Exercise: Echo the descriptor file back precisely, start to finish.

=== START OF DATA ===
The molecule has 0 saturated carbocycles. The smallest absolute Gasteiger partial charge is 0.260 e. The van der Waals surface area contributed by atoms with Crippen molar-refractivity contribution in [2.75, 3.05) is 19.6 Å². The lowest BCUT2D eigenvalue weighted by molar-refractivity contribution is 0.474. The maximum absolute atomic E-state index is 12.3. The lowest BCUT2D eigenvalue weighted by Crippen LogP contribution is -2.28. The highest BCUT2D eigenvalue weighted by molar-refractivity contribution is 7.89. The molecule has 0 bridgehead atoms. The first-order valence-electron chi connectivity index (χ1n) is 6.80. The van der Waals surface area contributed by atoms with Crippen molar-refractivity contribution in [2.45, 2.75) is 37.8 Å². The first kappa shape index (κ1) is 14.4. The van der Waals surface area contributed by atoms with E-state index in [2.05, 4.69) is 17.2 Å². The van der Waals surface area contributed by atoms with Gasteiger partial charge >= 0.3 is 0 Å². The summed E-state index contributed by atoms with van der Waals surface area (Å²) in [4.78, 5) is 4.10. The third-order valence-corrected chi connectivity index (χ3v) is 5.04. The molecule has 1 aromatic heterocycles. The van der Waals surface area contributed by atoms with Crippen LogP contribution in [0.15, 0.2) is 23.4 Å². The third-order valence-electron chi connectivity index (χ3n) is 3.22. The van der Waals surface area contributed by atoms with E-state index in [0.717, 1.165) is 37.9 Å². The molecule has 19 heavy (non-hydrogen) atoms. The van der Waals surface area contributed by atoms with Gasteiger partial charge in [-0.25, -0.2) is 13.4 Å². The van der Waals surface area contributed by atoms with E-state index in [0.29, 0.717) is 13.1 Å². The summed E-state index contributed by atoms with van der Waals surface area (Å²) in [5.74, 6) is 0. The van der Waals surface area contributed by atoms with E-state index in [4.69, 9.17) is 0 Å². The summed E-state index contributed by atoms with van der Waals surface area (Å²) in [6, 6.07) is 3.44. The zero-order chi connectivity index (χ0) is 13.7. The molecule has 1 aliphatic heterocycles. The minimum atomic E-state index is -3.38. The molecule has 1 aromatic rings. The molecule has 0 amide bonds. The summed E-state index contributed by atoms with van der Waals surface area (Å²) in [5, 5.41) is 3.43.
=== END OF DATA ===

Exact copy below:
The molecule has 0 saturated carbocycles. The smallest absolute Gasteiger partial charge is 0.260 e. The van der Waals surface area contributed by atoms with Crippen molar-refractivity contribution in [2.75, 3.05) is 19.6 Å². The lowest BCUT2D eigenvalue weighted by molar-refractivity contribution is 0.474. The maximum absolute atomic E-state index is 12.3. The lowest BCUT2D eigenvalue weighted by Crippen LogP contribution is -2.28. The highest BCUT2D eigenvalue weighted by molar-refractivity contribution is 7.89. The molecule has 0 bridgehead atoms. The first-order valence-electron chi connectivity index (χ1n) is 6.80. The van der Waals surface area contributed by atoms with Crippen molar-refractivity contribution in [2.45, 2.75) is 37.8 Å². The first kappa shape index (κ1) is 14.4. The van der Waals surface area contributed by atoms with E-state index in [2.05, 4.69) is 17.2 Å². The van der Waals surface area contributed by atoms with Gasteiger partial charge >= 0.3 is 0 Å². The summed E-state index contributed by atoms with van der Waals surface area (Å²) in [4.78, 5) is 4.10. The third-order valence-corrected chi connectivity index (χ3v) is 5.04. The molecule has 1 aromatic heterocycles. The van der Waals surface area contributed by atoms with Crippen LogP contribution in [0.15, 0.2) is 23.4 Å². The third-order valence-electron chi connectivity index (χ3n) is 3.22. The van der Waals surface area contributed by atoms with E-state index in [0.717, 1.165) is 37.9 Å². The molecule has 19 heavy (non-hydrogen) atoms. The van der Waals surface area contributed by atoms with Gasteiger partial charge in [-0.25, -0.2) is 13.4 Å². The van der Waals surface area contributed by atoms with E-state index in [0.29, 0.717) is 13.1 Å². The summed E-state index contributed by atoms with van der Waals surface area (Å²) in [5.74, 6) is 0. The van der Waals surface area contributed by atoms with E-state index in [4.69, 9.17) is 0 Å². The summed E-state index contributed by atoms with van der Waals surface area (Å²) in [6, 6.07) is 3.44. The zero-order chi connectivity index (χ0) is 13.7. The molecule has 1 aliphatic heterocycles. The minimum atomic E-state index is -3.38. The molecule has 1 aromatic rings. The molecule has 0 amide bonds. The summed E-state index contributed by atoms with van der Waals surface area (Å²) in [5, 5.41) is 3.43.